A regular reader sends a WSJ link.
Apparently social media software shows cultural bias. An image-scanning software's initial data set was predominantly white. (The article does not say what the percentages were, and whether the predominance simply tracked American demographics or was more than that.) Additionally, because there are more white faces than black ones on the internet, a software that continually learns from experience amplifies this bias.
Fixing the imbalance is certainly the first priority for the software developers. But another use immediately occurred to me. Observing how the software goes wrong might be useful in learning how we learn our biases, including the black box of what "initial data set" is hard-wired into us, and whether that can be compensated for. In the examples from the article, there was some intuitive connection between how we act and how the software acts, making it quickly understandable. There might be more that is not immediately noticeable.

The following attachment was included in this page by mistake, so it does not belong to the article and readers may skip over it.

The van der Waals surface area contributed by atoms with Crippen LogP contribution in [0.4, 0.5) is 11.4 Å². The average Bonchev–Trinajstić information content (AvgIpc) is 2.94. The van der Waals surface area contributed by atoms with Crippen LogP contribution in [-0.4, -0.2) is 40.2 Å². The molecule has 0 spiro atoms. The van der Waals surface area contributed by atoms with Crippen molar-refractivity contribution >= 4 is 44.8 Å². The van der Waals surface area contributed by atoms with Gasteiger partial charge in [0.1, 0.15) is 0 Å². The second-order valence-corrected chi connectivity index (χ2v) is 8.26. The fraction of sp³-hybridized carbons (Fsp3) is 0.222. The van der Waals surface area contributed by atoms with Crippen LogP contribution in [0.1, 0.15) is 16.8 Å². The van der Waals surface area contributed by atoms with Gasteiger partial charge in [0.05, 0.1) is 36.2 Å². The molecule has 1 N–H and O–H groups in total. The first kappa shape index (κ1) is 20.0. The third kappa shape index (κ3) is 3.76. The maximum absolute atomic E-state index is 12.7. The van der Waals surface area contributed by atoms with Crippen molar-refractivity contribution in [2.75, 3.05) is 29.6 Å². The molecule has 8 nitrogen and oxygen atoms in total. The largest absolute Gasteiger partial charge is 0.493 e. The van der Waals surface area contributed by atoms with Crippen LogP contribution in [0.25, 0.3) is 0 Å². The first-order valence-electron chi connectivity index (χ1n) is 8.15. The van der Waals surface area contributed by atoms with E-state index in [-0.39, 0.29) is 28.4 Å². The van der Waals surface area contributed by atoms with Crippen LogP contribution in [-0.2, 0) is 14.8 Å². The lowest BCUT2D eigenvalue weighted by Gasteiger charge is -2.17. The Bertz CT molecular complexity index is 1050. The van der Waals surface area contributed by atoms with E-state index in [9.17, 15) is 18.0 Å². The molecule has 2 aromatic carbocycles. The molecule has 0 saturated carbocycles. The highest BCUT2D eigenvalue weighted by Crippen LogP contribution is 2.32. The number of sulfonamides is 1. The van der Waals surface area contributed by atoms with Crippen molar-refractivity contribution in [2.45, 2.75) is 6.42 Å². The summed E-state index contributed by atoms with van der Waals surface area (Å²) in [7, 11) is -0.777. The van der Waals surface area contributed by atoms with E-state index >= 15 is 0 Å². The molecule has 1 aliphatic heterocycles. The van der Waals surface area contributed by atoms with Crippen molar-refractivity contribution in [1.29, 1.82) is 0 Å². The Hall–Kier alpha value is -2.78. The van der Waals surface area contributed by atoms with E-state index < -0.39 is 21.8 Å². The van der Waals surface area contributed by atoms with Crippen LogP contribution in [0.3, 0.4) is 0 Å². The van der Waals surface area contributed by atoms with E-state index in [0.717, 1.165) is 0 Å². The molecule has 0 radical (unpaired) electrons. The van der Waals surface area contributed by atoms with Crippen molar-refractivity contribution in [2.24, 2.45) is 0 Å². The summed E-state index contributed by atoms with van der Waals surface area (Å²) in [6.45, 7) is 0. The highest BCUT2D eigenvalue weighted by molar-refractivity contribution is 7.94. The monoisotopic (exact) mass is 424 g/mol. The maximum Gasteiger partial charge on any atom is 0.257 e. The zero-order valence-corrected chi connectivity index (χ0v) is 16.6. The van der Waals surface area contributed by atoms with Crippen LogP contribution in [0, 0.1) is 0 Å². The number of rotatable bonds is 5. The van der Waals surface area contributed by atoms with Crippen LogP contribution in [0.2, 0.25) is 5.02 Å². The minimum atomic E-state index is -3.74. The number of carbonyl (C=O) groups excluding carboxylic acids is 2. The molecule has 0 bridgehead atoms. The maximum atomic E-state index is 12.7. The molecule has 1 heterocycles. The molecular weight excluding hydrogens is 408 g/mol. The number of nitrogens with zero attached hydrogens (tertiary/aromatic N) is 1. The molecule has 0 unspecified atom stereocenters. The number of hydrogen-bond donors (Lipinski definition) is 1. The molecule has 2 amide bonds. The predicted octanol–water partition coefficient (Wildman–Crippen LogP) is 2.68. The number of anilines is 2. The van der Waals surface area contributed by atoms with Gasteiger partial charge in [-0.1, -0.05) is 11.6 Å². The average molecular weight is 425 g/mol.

There may be a hidden problem in that. If software modification gives us insight into how we ourselves might be modified, couldn't it be used to increase our biases rather than decrease them, in a manner which reflected the desires of the more powerful?